DEED OF GIFT
Library Services of the Delaware County Community College would like to gratefully acknowledge the following gift from:
- Description of material(s):
- Signature of Library Services Director:
APPENDIX C: Statement on Appraisal of Gifts
This statement was developed by the Committee on Manuscripts Collections of the Rare Books and Manuscripts section of the Association of College and Research Libraries (ACRL). The ACRL Board of Directors adopted the statement on February 1, 1973.
- 1. The appraisal of gifts to a library for tax purposes generally is the responsibility of the donor since it is the donor who benefits from the tax deduction. Generally, the cost of the appraisal should be borne by the donor.
- 2. The Library should at all times protect the interests of its donors as best it can and should suggest the desirability of appraisals whenever such a suggestion would be in order.
- 3. To protect both its donors and itself, the Library as an interested party, ordinarily should not appraise gifts made to it. It is recognized, however, that on occasion, the Library may wish to appraise small gifts, since many of them are not worth the time and expense an outside appraisal requires. Generally, however, the Library will limit its assistance to the donor to: a. Provide donor with information such as auction records and dealers' catalogsb. Give suggestions of appropriate professional appraisers who might be consulted;c. Prove administrative and processing services which would assist the appraiser in making an accurate evaluation.
- 4. The acceptance of a gift which has been appraised by a third, disinterested party, does not in any way imply an endorsement of the appraisal by the Library.
- 5. An archivist, curator, or librarian, if he/she is conscious that as an expert he/she may have to prove his/her competence in court, may properly act as an independent appraiser of library materials. He/she should not in any way suggest that his/her appraisal is endorsed by his/her library (such as by the use of the Library's letterhead) and should not ordinarily act in this fashion (except when handling small gifts) if his/her institution is to receive the donation.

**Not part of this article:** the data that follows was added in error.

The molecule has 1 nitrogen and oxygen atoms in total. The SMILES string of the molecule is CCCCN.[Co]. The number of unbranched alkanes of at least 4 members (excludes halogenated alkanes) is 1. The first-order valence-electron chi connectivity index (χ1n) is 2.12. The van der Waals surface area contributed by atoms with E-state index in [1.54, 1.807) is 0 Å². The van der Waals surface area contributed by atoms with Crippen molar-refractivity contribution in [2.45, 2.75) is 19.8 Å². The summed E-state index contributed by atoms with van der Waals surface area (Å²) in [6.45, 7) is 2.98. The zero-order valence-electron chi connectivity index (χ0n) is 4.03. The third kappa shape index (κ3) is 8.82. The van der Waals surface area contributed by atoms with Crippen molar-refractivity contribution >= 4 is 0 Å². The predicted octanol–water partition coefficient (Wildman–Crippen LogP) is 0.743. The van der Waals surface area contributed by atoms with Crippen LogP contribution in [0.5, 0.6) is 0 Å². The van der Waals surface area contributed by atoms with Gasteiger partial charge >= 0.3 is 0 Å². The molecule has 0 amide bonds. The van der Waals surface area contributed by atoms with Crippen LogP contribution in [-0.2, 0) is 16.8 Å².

Appendix D: Criteria for Deselection
(In no particular order)
- Availability of space
- Consortia availability
- Holdings by other libraries
- Circulation statistics
- Copyright date
- Physical condition
- Relevancy to curriculum
- Changes in technology
- Faculty input
- Multiple Copies
- Duplication of Content
Appendix E: Criteria for Selection of Current Textbooks
(In no particular order)
- Required text for core courses
- Multiple sections of the course
- Requested by faculty
- Requested by students directly or through library staff
- Circulation statistics from previous editions
- Heavy Use
Appendix F: Serials Retention
The Library Service’s Periodical collection provides up-to-date information to the college community for their research needs. These guidelines dictate which journals are kept in storage and for how long.
- Normally, store back issues for 2 full years (with exceptions)
- Nursing journals are kept for 5 years because of accreditation requirements
- Titles indexed in databases but with NO full-text
- Titles where embargo period is more than 1 years
- Journals needed for specialized accredited programs (ex: JAAMT- Journal of the American Association for Medical Transcription)
- Titles with delayed publication (ex: Studies in Short Fiction- if the most current issue is 2008, keep 2006 and 2007 in blue storage bin and 2008 on shelf)
- Titles with local information (ex: Philadelphia Magazine)
Do not Store:
- Titles with recreational reading value only (except those of local interest)
- Titles available full-text in an online database (ex: Ebsco)
- Titles received on microfilm
- Non-indexed titles
- Type labels with journal title and year(s) and affix on blue storage box
- Remove back titles from the current shelves and place in the blue containers (procedure to take place during August)
- Bundle discarded titles for “wish list”
Example: Chemical & Engineering News (abstracted in Ebsco but not full-text) In Aug. 2005, discard all print issues prior to 2002 (Keep 2003 and 2004 in storage). Keep Jan.-Aug. 2005 on shelf. At least 2 full years are available.
- Special issues (especially of future historical value) will be retained
Example: the reporting of 9/11 in Time and Newsweek in 2001.
Appendix G: Collection Development Plan for Nursing and Allied Health
The Library Service’s Collection supports the academic programs in Nursing and Allied Health. The collection includes materials to meet user needs related to clinical practice, academic research (not original research), and certification. The collection also serves to provide materials dealing with consumer health of interest to the college community at large.
Only publications in English will be collected and those aimed at an American audience. The focus is on current healthcare practice; a minimum of historical and biographical materials are collected.
III. Types of Materials
The reference collection includes handbooks, manuals, directories, atlases, encyclopedias, dictionaries, and study guides for licensing examinations. DVDs and CDs are also collected and housed on the Reserve shelf in the Learning Commons.
The following tools are used to identify relevant monographs, serials, web sites, and electronic databases:
- “Books of the Year” American Journal of Nursing (publishedannually, January issue).
- Current Reviews for Academic Libraries (12 X/year)